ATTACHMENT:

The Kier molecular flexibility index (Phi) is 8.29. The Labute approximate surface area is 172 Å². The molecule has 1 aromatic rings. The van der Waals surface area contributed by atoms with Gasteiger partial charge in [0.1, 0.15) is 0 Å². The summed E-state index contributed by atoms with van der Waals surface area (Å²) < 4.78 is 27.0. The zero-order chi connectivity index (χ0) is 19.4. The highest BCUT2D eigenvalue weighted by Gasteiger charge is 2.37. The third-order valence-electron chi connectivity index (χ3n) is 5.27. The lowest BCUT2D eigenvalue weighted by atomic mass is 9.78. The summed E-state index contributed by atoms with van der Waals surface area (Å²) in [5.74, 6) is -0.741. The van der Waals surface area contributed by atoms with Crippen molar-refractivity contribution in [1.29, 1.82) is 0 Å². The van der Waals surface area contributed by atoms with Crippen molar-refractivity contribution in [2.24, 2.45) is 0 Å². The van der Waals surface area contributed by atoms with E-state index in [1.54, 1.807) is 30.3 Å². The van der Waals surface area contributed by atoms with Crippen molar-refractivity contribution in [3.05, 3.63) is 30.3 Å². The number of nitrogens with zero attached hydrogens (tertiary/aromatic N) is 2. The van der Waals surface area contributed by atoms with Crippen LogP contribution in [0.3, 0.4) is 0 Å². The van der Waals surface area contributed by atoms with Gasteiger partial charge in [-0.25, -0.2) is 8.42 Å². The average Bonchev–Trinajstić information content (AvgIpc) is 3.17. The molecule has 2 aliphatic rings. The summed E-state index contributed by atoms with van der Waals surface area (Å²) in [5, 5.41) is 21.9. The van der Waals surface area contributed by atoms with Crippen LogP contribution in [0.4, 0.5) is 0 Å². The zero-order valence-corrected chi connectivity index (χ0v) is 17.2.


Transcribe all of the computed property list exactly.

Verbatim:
The Kier molecular flexibility index (Phi) is 8.29. The Labute approximate surface area is 172 Å². The molecule has 1 aromatic rings. The van der Waals surface area contributed by atoms with Gasteiger partial charge in [0.1, 0.15) is 0 Å². The summed E-state index contributed by atoms with van der Waals surface area (Å²) < 4.78 is 27.0. The zero-order chi connectivity index (χ0) is 19.4. The highest BCUT2D eigenvalue weighted by Gasteiger charge is 2.37. The third-order valence-electron chi connectivity index (χ3n) is 5.27. The lowest BCUT2D eigenvalue weighted by atomic mass is 9.78. The summed E-state index contributed by atoms with van der Waals surface area (Å²) in [5.74, 6) is -0.741. The van der Waals surface area contributed by atoms with Crippen molar-refractivity contribution in [1.29, 1.82) is 0 Å². The van der Waals surface area contributed by atoms with Crippen molar-refractivity contribution in [2.24, 2.45) is 0 Å². The van der Waals surface area contributed by atoms with E-state index in [1.54, 1.807) is 30.3 Å². The van der Waals surface area contributed by atoms with Crippen molar-refractivity contribution in [3.05, 3.63) is 30.3 Å². The number of nitrogens with zero attached hydrogens (tertiary/aromatic N) is 2. The van der Waals surface area contributed by atoms with Crippen LogP contribution in [0.3, 0.4) is 0 Å². The van der Waals surface area contributed by atoms with Gasteiger partial charge in [-0.25, -0.2) is 8.42 Å². The average Bonchev–Trinajstić information content (AvgIpc) is 3.17. The molecule has 2 aliphatic rings. The summed E-state index contributed by atoms with van der Waals surface area (Å²) in [5, 5.41) is 21.9. The van der Waals surface area contributed by atoms with Crippen LogP contribution in [0.4, 0.5) is 0 Å². The zero-order valence-corrected chi connectivity index (χ0v) is 17.2.